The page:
“The loss of so many jobs “is serious enough but my constituency, in which the refinery is situated has already one of the highest levels, if not the highest level of unemployment in the United Kingdom, certainly well above 50%...The Tate & Lyle company, which made the announcement this morning about sacking these people and throwing them on the scrap heap, also announced that its profits had increased…This is the naked and vicious face of capitalism.”  That same day the London Stock Exchange reacted to the closure news and the loss of more than 1500 jobs on Merseyside by increasing the value of the company shares by 12p!

Bob Parry also targeted Peter Walker the Minister of Agriculture, noting his absence and saying that he had a lot to answer for. Bob accused him of having tried to ride two horses in the one race and always supporting the sugar beet lobby.

“It would be interesting if, some day, the right hon. Gentleman would tell us how much sugar beet he grows”.

Just after that comment he was reminded by the speaker that he ought not make that kind of speech if his application were granted! Undeterred Bob pointed out that

the “right hon. Gentleman, according to the feelings of the workers in Liverpool, is a twister and has spoke in this House with a forked tongue”.

Bob had to withdraw the twister tag but still maintained that “the Minister of Agriculture has sold these jobs in Liverpool down the river”.

We’d be interested in people’s memories of the 90 day Redundancy Notice period and the three months of struggle to try keep the refinery open. There is more to follow in terms of blogs but input from those who experienced that three month period and have particular stories or accounts of those days would be very much appreciated. I’ll close my blog on this historic day with a reminder of how the giant sugar transnational was very much unaffected by local sentiments and even what local managers thought. One of the last of the Tates to go through “the Sugar Mill” was Saxon Tate and Albert E Sloane said that he was a really nice man who most people respected and liked when he “served his apprenticeship” in the Lane! (Saxy was an old Etonian as a young man but young men whether they were from Eton or not had to do a stint getting to know the process,and their workers experiences.)

Tate & Lyle’s management style was consistent with a global trend that had been evolving since the mid 1970s and it was in the 70s that Lord Jellicoe took over as the first outside Chairman of the company. (1978) The ideological baggage of tradition and paternalism was rapidly shunted to the sidelines when Saxon Tate and the “family spirit” gave way to an outsider chairman and Neil Shaw as group managing director. 

The appointment of Lord Jellicoe in 1978 as Chief Executive, was very much at the expense of Saxon Tate, the “family” man who had been expected to take control when John Lyle stood down as Chairman. Jellicoe was an outsider who had only been on the board for four years whereas Saxon Tate had served a long and profitable apprenticeship with the Canadian subsidiary Redpath Sugars. From 1972 he had “for all intents and purposes”  run the Tate & Lyle group. The introduction of modern methods of management and “the first touch of professionalism from within the board”  was directly attributed to his regime. Consequently the consolation job of Group Managing Director, albeit under a son of the “victor” of the naval battle of Jutland, seemed scant reward for such endeavours. The fates seemed to be conspiring against Saxon Tate when in June 1980 he was given the honorary post of Vice Chairman. It was a poignant moment when his executive functions were all stripped away. An even crueller irony was to follow, with the appointment of the Canadian, Neil Shaw as Group Managing Director. This was clearly a reminder if one were still needed that a new day had indeed dawned for the sugar multi-national.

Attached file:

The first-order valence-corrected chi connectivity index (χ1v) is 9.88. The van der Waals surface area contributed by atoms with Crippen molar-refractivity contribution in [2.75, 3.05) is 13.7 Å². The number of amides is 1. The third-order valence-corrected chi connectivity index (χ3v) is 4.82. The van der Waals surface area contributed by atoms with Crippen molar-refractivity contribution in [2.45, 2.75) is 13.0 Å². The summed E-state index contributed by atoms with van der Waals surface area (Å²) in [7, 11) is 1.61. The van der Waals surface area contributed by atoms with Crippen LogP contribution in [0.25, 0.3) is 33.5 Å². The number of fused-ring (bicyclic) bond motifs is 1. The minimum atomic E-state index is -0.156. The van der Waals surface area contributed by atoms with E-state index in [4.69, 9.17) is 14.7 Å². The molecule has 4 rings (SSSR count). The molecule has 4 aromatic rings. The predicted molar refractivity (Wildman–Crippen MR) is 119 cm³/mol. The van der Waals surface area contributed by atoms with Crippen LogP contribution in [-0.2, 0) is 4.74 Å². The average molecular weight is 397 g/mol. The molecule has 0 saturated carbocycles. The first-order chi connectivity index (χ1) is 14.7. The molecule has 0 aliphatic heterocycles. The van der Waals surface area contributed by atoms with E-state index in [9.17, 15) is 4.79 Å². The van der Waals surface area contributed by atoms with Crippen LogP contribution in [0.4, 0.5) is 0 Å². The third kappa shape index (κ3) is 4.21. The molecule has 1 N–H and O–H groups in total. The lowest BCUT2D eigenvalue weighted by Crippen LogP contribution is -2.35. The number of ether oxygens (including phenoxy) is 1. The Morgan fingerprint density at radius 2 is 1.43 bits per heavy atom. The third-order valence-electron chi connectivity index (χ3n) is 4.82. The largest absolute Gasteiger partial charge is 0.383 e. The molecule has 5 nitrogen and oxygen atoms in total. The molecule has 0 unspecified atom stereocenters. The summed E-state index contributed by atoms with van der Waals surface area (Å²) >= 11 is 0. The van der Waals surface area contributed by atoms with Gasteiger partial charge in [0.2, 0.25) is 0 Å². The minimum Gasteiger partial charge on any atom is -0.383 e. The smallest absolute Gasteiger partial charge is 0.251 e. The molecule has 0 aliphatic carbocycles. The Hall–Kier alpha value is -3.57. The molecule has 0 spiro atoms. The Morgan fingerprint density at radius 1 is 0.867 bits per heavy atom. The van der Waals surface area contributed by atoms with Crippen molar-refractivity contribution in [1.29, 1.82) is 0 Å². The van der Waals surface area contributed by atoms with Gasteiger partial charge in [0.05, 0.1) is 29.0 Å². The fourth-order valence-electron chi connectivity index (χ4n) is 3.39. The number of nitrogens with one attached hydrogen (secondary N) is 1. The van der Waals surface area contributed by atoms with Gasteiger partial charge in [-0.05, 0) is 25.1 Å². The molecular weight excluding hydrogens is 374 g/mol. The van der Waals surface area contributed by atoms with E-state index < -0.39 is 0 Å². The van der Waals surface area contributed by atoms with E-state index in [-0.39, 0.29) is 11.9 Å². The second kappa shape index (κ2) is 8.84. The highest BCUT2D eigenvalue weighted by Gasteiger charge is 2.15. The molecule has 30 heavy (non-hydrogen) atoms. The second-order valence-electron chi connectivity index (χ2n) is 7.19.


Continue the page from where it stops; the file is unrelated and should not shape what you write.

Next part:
The first time Shaw had taken over from Saxon Tate was at Redpath when both their stars were in the ascendant, but the former subaltern now overshadowed not only the old Etonian, Oxbridge educated, former Life Guards officer, but also the “family spirit” as well. Along with Saxon Tate, the ideological baggage of tradition and paternalism was rapidly shunted to the sidelines.  The following year Lord Jellicoe, as Chairman of a Board of Directors “on which there was, symbolically, neither a Tate nor a Lyle”, made the announcement that Love Lane was to close. “Thus the history of sugar refining in Liverpool was to come to an end at the beginning of 1981, after over 150 years of ‘good and loyal services’, owing to the ‘treachery’ committed by a firm which had been born there a little over a century earlier.”  (That was Phillipe Chalmin’s comment in THE MAKING OF A SUGAR GIANT. Ironically what we have witnessed this year with the sale of Tate & Lyle sugars to the American Refining Company is it’s UNMAKING.)

Increasingly global perspectives meant that there was a corresponding withering away of national or local roots or loyalties. Much of that was evident before Neil Shaw took over as Group Managing Director, but under him the metamorphosis from what Chalmin describes as a “family and moral community” into a financial community was completed. Shaw had first been appointed to the Board in 1975 but by the mid 1980s he would assume an unprecedented position of power as the company’s first ever Chairman and Chief Executive.

The concept of the rootless firm without national identity, searching the world for low wages and union free environments is not without some substance but most multi-nationals are still locked by culture, tradition and staff into one nationality. The British based Tate and Lyle has witnessed a number of organisational shifts which severely compromised its historic “paternalistic” image. The end of sugar cane time in Liverpool and the blighting of an inner city community was the most dramatic consequence of that change, and was distinctly emblematic of the “soulless global corporation” that Henry Tate, the entrepreneur and philanthropist had unintentionally bequeathed to the world.


                                      Henry Tate
Below Henry is a small picture of the unveiling ceremony on October 3rd 2001 in Hamilton Street Birkenhead and the TATE nearest the blue plaque is the great, great grandson of Sir Henry Tate, Sir Saxon Tate. Next to that scion of the family is Lloyd Grossman!


Does anyone recognize these “ladies” from the packin’?


This was an essay written by John (The Scribe as he was affectionately known) in the SCOTTIE PRESS issue 85, 1978


What was Mr Cube’s response to the crisis on Merseyside? Had he kept in training as Lord Lyle had urged back in 1949/1950 when he was so zealous and determined an opponent of nationalisation? Would he be a champion for Liverpool Love Lane?


Below are a few pdf files containing contemporary newspaper comment THE DAY AFTER!